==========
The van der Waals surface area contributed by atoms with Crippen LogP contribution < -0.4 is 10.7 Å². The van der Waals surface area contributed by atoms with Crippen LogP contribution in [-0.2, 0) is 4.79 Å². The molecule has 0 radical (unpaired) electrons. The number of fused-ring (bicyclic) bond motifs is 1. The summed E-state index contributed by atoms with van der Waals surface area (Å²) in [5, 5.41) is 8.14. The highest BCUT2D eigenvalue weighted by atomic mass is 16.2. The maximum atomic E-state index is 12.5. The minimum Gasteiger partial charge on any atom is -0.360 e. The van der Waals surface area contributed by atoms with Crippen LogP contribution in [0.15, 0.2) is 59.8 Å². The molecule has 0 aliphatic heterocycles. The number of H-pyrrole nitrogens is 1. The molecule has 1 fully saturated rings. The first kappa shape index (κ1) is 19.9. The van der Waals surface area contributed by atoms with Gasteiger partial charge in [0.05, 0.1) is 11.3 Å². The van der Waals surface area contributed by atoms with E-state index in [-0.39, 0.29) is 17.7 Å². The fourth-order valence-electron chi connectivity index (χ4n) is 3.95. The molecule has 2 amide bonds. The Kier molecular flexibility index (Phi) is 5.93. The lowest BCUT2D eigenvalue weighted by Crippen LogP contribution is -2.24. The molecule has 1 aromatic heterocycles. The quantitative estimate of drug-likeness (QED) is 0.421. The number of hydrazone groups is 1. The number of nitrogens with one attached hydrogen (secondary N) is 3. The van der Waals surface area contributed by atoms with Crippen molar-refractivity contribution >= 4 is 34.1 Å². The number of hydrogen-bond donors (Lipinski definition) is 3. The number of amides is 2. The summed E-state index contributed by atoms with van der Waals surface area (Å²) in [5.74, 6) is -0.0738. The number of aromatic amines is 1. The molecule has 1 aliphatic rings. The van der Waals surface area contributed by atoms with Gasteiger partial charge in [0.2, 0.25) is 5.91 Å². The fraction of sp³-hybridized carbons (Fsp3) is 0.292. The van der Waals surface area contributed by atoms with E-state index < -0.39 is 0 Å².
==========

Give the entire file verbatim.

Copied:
The van der Waals surface area contributed by atoms with Crippen LogP contribution < -0.4 is 10.7 Å². The van der Waals surface area contributed by atoms with Crippen LogP contribution in [-0.2, 0) is 4.79 Å². The molecule has 0 radical (unpaired) electrons. The number of fused-ring (bicyclic) bond motifs is 1. The summed E-state index contributed by atoms with van der Waals surface area (Å²) in [5, 5.41) is 8.14. The highest BCUT2D eigenvalue weighted by atomic mass is 16.2. The maximum atomic E-state index is 12.5. The minimum Gasteiger partial charge on any atom is -0.360 e. The van der Waals surface area contributed by atoms with Crippen LogP contribution in [0.15, 0.2) is 59.8 Å². The molecule has 0 aliphatic heterocycles. The number of H-pyrrole nitrogens is 1. The molecule has 1 fully saturated rings. The first kappa shape index (κ1) is 19.9. The van der Waals surface area contributed by atoms with Gasteiger partial charge in [0.05, 0.1) is 11.3 Å². The van der Waals surface area contributed by atoms with E-state index in [-0.39, 0.29) is 17.7 Å². The fourth-order valence-electron chi connectivity index (χ4n) is 3.95. The molecule has 2 amide bonds. The Kier molecular flexibility index (Phi) is 5.93. The lowest BCUT2D eigenvalue weighted by Crippen LogP contribution is -2.24. The molecule has 1 aromatic heterocycles. The quantitative estimate of drug-likeness (QED) is 0.421. The number of hydrazone groups is 1. The number of nitrogens with one attached hydrogen (secondary N) is 3. The van der Waals surface area contributed by atoms with Crippen molar-refractivity contribution >= 4 is 34.1 Å². The number of hydrogen-bond donors (Lipinski definition) is 3. The number of amides is 2. The summed E-state index contributed by atoms with van der Waals surface area (Å²) in [5.74, 6) is -0.0738. The number of aromatic amines is 1. The molecule has 1 aliphatic rings. The van der Waals surface area contributed by atoms with Gasteiger partial charge in [0.2, 0.25) is 5.91 Å². The fraction of sp³-hybridized carbons (Fsp3) is 0.292. The van der Waals surface area contributed by atoms with E-state index < -0.39 is 0 Å².